PWs and PW husbands come in all personality styles. For this issue of Peter’s Wife we are looking at the strong wife and the more easy-going, quiet husband. How do they manage in a cross cultural situation?
Many PWs have strong personalities or they wouldn’t survive in a cross cultural situation. These women are gifted in certain areas and are capable leaders. Some of them are married to strong, visionary, high-energy husbands and have the usual adjustments to submission and cooperation. But for strong, capable, verbal women married to more easy going, quieter husbands, the adjustment may be much harder.
Linda is a strong, motivated woman serving in Asia. She said for her the process began with a conscious decision made in prayer. She needed to learn to trust not only her husband, but God. She needed to truly believe His word with regard to her husband’s place in the home. So while she rarely disagreed with her husband’s decisions, she learned that it was her responsibility to support what he believed to be right.
Linda identifies two important keys: trust and respect. A wife must trust that God has given her the husband who is right for her, and He has placed that same man in authority over their home. “I am not my husband’s ‘Holy Spirit’ or conscience, and it is not my responsibility to point out his faults or say ‘I told you so!’ I must trust God to do so.” And respect is a mutual thing. “My husband respects me and the strengths and gifts God has given me. There are areas in our life that I am just ‘better’ at than he is and he is, strong and secure enough to recognize and admit that. He trusts and respects me, and I him.”
My husband, Mike, has an example of mutual submission that helps to illustrate this point. “In a jetliner there are two people in the cockpit who are equally capable of flying the plane, but one is the captain. The co-pilot submits to him as leader, but the captain must also be submissive to the wisdom and views of the co-pilot. It is that way in any successful marriage. The husband is the head, but as the head he values the wisdom and gifts of his wife. She, in turn, learns to trust his leadership and helps him become more confident by affirming and supporting him.
“The purpose of submission, is always for protection, not for domination and control. So when a more forceful wife marries a quieter man, both of them have to see submission as a safety measure. If he is to succeed in leading effectively, he will have to get past any insecurities he has, and allow his wife to become the person God has made her to be. That is the mark of a secure leader. His wife, however, may need to dial back her energy a little, or she will overwhelm him. If they can learn to do that, they will have less conflicts. There may still be some, but they will get through them without damaging their marriage.
“The real trouble comes if the man is insecure about his leadership, and threatened by his wife. Some men are not just quiet leaders, they are passive. They refuse to make decisions, get involved, or give direction, so their wives and children live in a vacuum. Worst of all, some passive men get angry at unexpected moments, blasting their wives for some decision they made. There is no hope for a man like that but a heart change. It is simply not fair for him to be uninvolved, then rant and accuse when something happens that he doesn’t like.”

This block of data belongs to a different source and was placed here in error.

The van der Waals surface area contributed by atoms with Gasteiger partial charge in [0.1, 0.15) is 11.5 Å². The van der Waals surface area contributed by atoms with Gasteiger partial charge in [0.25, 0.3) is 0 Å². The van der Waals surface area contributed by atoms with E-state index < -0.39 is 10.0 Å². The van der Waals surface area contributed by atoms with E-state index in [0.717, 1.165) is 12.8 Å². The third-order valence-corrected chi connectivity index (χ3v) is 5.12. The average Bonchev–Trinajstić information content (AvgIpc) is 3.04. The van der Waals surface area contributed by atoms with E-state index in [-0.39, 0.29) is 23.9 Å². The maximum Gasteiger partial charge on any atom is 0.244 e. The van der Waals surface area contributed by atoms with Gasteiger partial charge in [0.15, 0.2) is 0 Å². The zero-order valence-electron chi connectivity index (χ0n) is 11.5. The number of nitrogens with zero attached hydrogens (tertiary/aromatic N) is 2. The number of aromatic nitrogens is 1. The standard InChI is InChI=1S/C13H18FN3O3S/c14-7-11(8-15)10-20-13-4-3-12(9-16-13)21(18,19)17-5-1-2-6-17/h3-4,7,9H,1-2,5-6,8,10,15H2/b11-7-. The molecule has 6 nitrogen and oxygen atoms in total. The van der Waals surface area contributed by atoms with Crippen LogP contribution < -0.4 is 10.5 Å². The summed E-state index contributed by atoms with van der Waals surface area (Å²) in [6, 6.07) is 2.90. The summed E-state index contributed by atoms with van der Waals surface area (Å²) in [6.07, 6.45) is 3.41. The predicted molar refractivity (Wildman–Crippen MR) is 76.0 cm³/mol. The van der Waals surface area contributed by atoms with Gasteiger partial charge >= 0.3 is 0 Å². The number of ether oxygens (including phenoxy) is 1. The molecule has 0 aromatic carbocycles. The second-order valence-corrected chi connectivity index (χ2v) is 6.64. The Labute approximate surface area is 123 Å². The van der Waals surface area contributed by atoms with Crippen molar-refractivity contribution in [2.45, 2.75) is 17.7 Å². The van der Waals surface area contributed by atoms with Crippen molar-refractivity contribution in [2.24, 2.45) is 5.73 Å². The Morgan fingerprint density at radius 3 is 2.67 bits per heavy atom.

So how can a couple like this lead the family effectively?
Most important decisions should be made jointly. One may verbalize what the choices are and briefly discuss the pros and cons. Then both should pray and ask for God’s wisdom. They may pray together or on their own, but they should allow enough time to sense God’s leading. They should each pray about when and how to present to each other what they believe is the right choice.
A wife can sabotage the process by the way she presents her opinion or reacts to her husband’s opinion. If she comes across too strong, her husband can give up his role as leader and just let her make the decision–not a good choice. Or he can ‘rebel’ and choose to do the opposite–also not a good choice. Here is the best way: she can present it to him in a way that still allows him to feel that he may or may not choose that direction. But ultimately it is the husband’s responsibility to make the decision and the wife’s responsibility to support him.
For the smaller, more immediate decisions both husband and wife needs the freedom to make decisions without ‘permission’ from the other one. For decisions that relate to finances, perhaps setting a dollar amount that can be spent without discussion would help. For decisions that relate to the home and children allow the one who has the better grip on the current situation to make the decision.
Of course, there will be occasional disagreements about who should lead in a particular situation, but with practice the marriage will grow stronger and healthier.
We’ll close with the acrostic my husband uses in teaching on team leadership in the home: PRAISE.
- Mutual PRAYER – We will intercede for each other and support each other in prayer.
- Mutual RESPECT – We will seek to be respectable people and we will respect the qualities, character, and sincerity of our partner.
- Mutual APPRECIATION – We will always be thankful to our partner and for our partner.
- Mutual INVOLVEMENT – We will do our part to make this marriage and this family successful.
- Mutual SUBMISSION – We will acknowledge one another’s wisdom and insight, being ready to change our minds if it will help us fulfill God’s will.
- Mutual ENCOURAGEMENT – We will build each other up, especially when the challenges are great and we feel small.